I find it shocking that people are so stupid. I mean they are warned by a sign ahead of this area, and then still do dumb illegal things. If you’re warning them ahead of time, you really can’t do much else to help them.

Kevin Wagoner
Guest
Kevin Wagoner

In my opinion we need to start filling the “city’s coffers busting scofflaws”. We need to step up enforcement for crosswalks, speeding, running stop signs/lights, talking on cell phones, ect. In my opinion enforcement is seriously lacking and we should be looking to fund more enforcement through the wallets of those that violate the laws.

A.K.
Guest
A.K.

We could pay for all the paving we need by issuing more of these sort of tickets!

dwainedibbly
Guest
dwainedibbly

Thanks, Jonathan, for providing the break down citations. I’m surprised that there weren’t more cell phone violations.

Todd Boulanger
Guest

Thanks for the targeted enforcement action. I am surprised at only 1 cell phone citation.

Looking at the photo of this arterial pedestrian crossing…how about making some important and cost effective enhancements?
– adding an advance stop bar (30′) in advance of the crosswalk
– changing the dashed white lane line into a solid thermoplastic lane line on the approach (so drivers would not be allowed to change a lane and pass a stopped car waiting for a pedestrian)
– check if there is adequate street lighting on the left side of the street for a crossing

– and if driver stopping for peds compliance is lower than desired see if adding a R1-6a sign on the shared lane line for each approach (this is permitted in the MUTCD vs the more common placement on the island.)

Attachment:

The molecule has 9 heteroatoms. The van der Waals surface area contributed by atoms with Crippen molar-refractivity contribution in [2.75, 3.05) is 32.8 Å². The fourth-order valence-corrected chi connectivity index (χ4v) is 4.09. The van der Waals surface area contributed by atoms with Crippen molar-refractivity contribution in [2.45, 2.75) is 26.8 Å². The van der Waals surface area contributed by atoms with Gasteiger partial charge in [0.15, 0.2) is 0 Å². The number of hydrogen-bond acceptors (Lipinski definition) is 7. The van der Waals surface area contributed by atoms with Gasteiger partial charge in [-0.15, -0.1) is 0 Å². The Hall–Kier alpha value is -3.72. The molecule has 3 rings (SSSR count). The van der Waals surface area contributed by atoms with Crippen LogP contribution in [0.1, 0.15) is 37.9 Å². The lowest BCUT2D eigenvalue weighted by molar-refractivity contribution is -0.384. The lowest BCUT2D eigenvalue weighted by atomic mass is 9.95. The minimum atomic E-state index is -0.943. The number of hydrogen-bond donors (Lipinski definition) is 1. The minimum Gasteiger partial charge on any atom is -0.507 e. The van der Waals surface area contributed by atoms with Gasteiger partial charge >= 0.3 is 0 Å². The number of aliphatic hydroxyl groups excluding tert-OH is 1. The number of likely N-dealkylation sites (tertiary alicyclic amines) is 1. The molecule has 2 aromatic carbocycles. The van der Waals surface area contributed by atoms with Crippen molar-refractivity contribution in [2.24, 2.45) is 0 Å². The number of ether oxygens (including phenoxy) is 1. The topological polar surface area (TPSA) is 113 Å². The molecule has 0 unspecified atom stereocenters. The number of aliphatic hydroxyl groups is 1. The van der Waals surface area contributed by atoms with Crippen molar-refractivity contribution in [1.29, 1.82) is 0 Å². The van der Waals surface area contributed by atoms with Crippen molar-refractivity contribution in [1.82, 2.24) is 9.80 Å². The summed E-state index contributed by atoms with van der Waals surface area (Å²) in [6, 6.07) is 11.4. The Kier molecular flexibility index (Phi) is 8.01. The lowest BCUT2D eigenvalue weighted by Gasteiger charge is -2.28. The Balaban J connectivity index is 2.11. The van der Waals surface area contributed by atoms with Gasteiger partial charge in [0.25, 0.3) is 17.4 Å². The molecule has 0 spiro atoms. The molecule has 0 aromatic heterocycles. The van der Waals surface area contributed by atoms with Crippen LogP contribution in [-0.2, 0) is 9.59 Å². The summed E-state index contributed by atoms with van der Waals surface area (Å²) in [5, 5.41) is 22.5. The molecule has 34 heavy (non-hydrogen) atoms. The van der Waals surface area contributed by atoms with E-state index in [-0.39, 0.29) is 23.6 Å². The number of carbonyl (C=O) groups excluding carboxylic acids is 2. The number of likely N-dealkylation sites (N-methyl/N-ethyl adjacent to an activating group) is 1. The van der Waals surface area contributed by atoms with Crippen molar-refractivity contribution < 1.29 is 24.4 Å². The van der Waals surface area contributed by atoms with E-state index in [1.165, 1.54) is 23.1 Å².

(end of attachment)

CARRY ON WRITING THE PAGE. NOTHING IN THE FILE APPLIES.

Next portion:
Nick Falbo
Guest
Nick Falbo

Good suggestions Todd, and worthy of implementation, but I wonder if we’re just putting lipstick on a pig here. Foster can be an amazing (and safe) street, but improving the existing crossings are not going to get it there. The single most important change we could do would be to reduce the number of travel lanes from Four to 2 (or 3)…everything else is band-aids on a broken leg.

chasingbackon
Guest
chasingbackon

These enforcements, which are desperately needed on Foster around 82nd, in addition to many other locations, will only have impact when repeated ad naseaum. Until them, motorists will simply be pissed they got popped in a PoPo / PBOT action and not really learn the dangers of speed and inattention behind the wheel of an automobile.

Kristi Finney-Dunn
Guest
Kristi Finney-Dunn